Conservative candidates flooded the airwaves with promises to reduce taxes and bring “common sense” politics back to City Hall.  Their campaign rhetoric was amplified by nameless, faceless third-party organizations who painted the incumbents as spendthrift “progressives”.  The mainstream media and pollsters predicted a resounding conservative victory.

They lost, big time.

Every incumbent was re-elected.  Some with resounding majorities.  Mayor Nenshi got 199,122 votes, almost 30,000 more than his conservative rival, former PC party president Bill Smith, who got 169,367.

After the election Doug Schweitzer said, “the left wing kicked our butt”.  He called for a “fresh start” noting that young voters won’t support conservative parties even if their economic message is appealing if they have other concerns.

Schweitzer specifically mentioned Ward 8 where the “progressive” incumbent, Evan Woolley, trounced the conservative candidate, Chris Davis, 15,838 votes to 8,844.

Davis agreed with Schweitzer.  In a letter to his supporters Davis said that notwithstanding a “great traditional campaign” they lost because they were typecast as angry, tired, old conservatives.  He warned that the Ward 8 race was “the first round of the 2019 provincial election” and unless the UCP selected a leader who is inclusive, thoughtful, and compassionate it would lose urban Calgary and without Calgary it could lose the 2019 election.

Davis is right.

But the UCP ignored the warning.  It rejected Doug Schweitzer, a fresh young candidate who campaigned on social as well as fiscal issues and chose Kenney, an old school conservative bogged down by a less than compassionate voting record as a federal MP, and his insistence that parents had the right to know when their children joined Gay-Straight Alliances at school and the Catholic School Board had the right to insist on an alternative (antiquated) sex education curriculum.

By choosing Kenney the UCP confirmed to the rest of Alberta that notwithstanding the name change it is now and always will be the party of angry, tired, old conservatives.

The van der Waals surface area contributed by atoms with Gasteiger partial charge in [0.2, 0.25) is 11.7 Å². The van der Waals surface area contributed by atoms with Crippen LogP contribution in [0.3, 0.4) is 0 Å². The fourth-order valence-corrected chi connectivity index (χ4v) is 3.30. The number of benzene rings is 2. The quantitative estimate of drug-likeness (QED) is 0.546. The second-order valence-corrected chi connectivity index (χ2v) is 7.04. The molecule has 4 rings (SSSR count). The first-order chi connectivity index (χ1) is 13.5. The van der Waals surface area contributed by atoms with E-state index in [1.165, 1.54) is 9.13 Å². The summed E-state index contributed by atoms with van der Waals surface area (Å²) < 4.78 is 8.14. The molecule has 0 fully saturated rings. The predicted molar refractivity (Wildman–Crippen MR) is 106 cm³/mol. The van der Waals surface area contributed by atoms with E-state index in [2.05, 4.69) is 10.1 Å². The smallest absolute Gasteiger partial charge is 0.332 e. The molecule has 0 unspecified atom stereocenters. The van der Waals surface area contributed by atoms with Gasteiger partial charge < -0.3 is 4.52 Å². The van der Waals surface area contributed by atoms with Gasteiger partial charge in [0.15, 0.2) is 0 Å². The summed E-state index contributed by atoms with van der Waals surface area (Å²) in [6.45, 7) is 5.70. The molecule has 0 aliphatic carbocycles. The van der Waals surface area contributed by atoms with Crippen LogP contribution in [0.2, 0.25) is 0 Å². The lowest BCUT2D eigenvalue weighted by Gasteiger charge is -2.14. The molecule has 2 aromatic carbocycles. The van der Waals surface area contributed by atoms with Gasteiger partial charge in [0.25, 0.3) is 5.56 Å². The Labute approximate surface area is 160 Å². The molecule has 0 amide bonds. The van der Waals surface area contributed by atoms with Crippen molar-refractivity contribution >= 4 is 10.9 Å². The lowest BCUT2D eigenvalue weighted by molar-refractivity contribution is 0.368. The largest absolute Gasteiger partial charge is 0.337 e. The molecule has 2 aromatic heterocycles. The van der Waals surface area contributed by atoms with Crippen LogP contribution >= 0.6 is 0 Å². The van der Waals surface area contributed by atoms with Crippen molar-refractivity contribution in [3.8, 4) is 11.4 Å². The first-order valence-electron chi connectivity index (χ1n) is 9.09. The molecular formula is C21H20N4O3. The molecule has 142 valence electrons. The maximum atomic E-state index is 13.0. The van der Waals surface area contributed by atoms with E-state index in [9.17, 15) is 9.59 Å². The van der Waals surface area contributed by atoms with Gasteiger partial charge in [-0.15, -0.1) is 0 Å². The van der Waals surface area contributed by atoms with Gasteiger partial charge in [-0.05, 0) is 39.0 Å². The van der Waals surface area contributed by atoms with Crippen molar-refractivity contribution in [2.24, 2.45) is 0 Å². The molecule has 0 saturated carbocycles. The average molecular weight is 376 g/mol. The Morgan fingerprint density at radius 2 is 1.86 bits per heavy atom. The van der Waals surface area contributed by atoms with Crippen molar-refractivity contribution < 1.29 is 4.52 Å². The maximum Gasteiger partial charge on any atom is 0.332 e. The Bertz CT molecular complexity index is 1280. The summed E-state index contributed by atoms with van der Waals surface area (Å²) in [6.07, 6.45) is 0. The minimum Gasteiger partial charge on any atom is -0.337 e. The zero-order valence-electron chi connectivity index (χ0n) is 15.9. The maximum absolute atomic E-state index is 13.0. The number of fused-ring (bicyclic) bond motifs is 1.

Your work ethic  

In his victory speech Kenney reiterated his focus on fiscal matters and distanced himself (again) from social issues, saying “We don’t care in this party what god you worship or who you love.  What we care about as Albertans is how hard you work and how you will contribute to renewing this as a place of opportunity for generations to come.”

Kenney says he can ignore social issues because all the UCP cares about “is how hard you work”.

What he fails to understand is hard work is not enough.

Factors beyond your control such as freedom from discrimination and your physical and mental ability will govern how hard you are able to work.  These are social issues which according to Kenney are beyond the scope of government.

To suggest that a certain political ideology (conservatism) will deliver prosperity based on hard work is simplistic and reflects the old conservative belief that all we need to make the world go ‘round is an unfettered marketplace and people with a good work ethic.  It ignores Calgary’s reality.  We’ve had that for decades and still suffered rounds of unemployment when oil prices crashed.

But good on you UCP, you rejected the only candidate who recognized the importance of social issues and picked the candidate with the best chance of losing the Calgary vote and leading your party into oblivion.

And for that we thank you.

Posted in Politics and Government | Tagged , , , , | 29 Comments

Jason Kenney Was Just Kidding about Peter Lougheed…really?

In 1999 a young Jason Kenney told the National Post that “Klein realized Alberta could no longer afford the neo-Stalinist make-work projects of the Lougheed and Getty years, and he set about to distance himself from them.”